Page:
How emotional intelligence can save your marriage

| Kate Soucheray | January 8, 2019 | 0 Comments

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Throughout this new liturgical year (which began with the first week of Advent), we will hear from St. Luke’s Gospel, which is known for highlighting Jesus’ compassion. As we hear the readings, we are invited to place ourselves within the context of the Gospel stories and become a more compassionate, caring person as well.

One way to achieve this ideal is to work toward the maintenance of a happy, resilient marriage, which is no small feat in our current culture. In fact, the Pew Research Center contends that the chances of a marriage failing for Baby Boomers has doubled since the 1990s to at least 50 percent.

According to noted marriage researcher and author Gary Chapman, “Keeping love alive in our marriages is serious business.” This is especially true in long-term marriages, where complacency and self-righteousness often set in, preventing us from seeing fully our part in disagreements or dissatisfaction with our spouse. Particularly as couples become empty nesters, working out difficulties and disparities is of the utmost importance, for this is the period of the highest incidence of divorce. Couples at this stage of life have to work on their relationship if they intend to stay together, for the children are often no longer the primary impetus for the partnership.

In order for long-term marriages to survive and thrive, couples must commit to remaining committed to each other and to their marriage, which can be achieved through a few simple steps. According to marriage researcher John Gottman, couples who are open to influence from each other — which means they are able to hear and care about what their spouse is saying — report they have happier marriages. Couples in these marriages have a stronger bond with each other, which facilitates a greater chance of success in maintaining a long-term marriage.

Gottman says that “when both partners commit to making small but consistently positive shifts in their interactions, they can take their marriage to a much happier place.” He states it is easier to make small changes, rather than larger ones, because they are easier to do. As a result, spouses have many more opportunities to move in the right direction, rather than waiting for the larger moments to help achieve the shift they are hoping will occur.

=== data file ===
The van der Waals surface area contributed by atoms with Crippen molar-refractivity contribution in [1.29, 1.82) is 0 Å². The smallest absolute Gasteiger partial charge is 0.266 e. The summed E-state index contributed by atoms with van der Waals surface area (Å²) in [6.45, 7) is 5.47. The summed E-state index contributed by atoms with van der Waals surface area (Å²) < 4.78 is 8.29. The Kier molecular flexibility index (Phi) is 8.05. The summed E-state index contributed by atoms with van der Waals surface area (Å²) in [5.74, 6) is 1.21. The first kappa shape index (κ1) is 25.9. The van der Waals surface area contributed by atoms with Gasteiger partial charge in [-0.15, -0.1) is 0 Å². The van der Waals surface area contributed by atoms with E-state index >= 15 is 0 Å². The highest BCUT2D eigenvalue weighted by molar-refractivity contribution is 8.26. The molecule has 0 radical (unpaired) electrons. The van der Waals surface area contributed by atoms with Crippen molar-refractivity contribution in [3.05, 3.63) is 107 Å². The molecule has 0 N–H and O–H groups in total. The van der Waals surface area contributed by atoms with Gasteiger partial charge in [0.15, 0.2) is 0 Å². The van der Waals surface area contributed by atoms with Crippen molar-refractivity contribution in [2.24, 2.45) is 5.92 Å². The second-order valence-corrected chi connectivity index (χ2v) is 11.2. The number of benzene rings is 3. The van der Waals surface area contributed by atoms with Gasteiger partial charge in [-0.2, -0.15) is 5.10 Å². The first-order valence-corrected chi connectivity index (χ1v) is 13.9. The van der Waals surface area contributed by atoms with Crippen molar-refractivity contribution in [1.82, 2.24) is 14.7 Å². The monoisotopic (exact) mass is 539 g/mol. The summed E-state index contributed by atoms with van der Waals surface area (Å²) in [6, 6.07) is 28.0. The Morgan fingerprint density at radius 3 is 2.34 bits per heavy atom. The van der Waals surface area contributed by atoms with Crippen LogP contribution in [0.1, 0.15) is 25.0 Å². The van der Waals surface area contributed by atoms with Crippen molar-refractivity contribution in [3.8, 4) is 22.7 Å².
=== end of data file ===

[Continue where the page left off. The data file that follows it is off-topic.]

ACTION CHALLENGELocate a copy of Daniel Goleman’s book “Emotional Intelligence” and implement his suggestions in your marriage to become a more emotionally-connected partner. In addition, read a book or watch a podcast by John and Julie Gottman and employ the strategies they suggest to strengthen your marriage.

In order to begin a difficult conversation to address a transgression, Gottman suggests a strategy he refers to as “the softened start-up,” which is the ability to begin talking with your partner about your complaint without criticism or insult. In addition, he suggests using the strategy of “turning toward your partner,” which means demonstrating the willingness to listen, be open and engage in the conversation your partner wishes to have, as opposed to turning away and ignoring his or her bid for emotional closeness, or turning against your partner with anger or hostility.

These suggestions from Gottman require couples to develop and strengthen their emotional intelligence, which is a person’s ability to understand and manage his or her own emotions, as well as understand and remain open to others’ emotions.

According to author Daniel Goleman, an emotionally intelligent person thinks about feelings, pauses before engaging others, strives to control his or her thoughts, benefits from criticism, shows authenticity, demonstrates empathy, praises others, is able to apologize, forgives and forgets, keeps commitments, offers to help others, and protects his or herself from emotional sabotage.

At the beginning of this new year, let us commit ourselves to improved relationships through compassionately engaging our partner. This will be attained through the development of emotional maturity and becoming a more emotionally intelligent person.

Soucheray is a licensed marriage and family therapist and a member of Guardian Angels in Oakdale. She holds a master’s degree in theology from the St. Paul Seminary School of Divinity in St. Paul.

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Category: Simple Holiness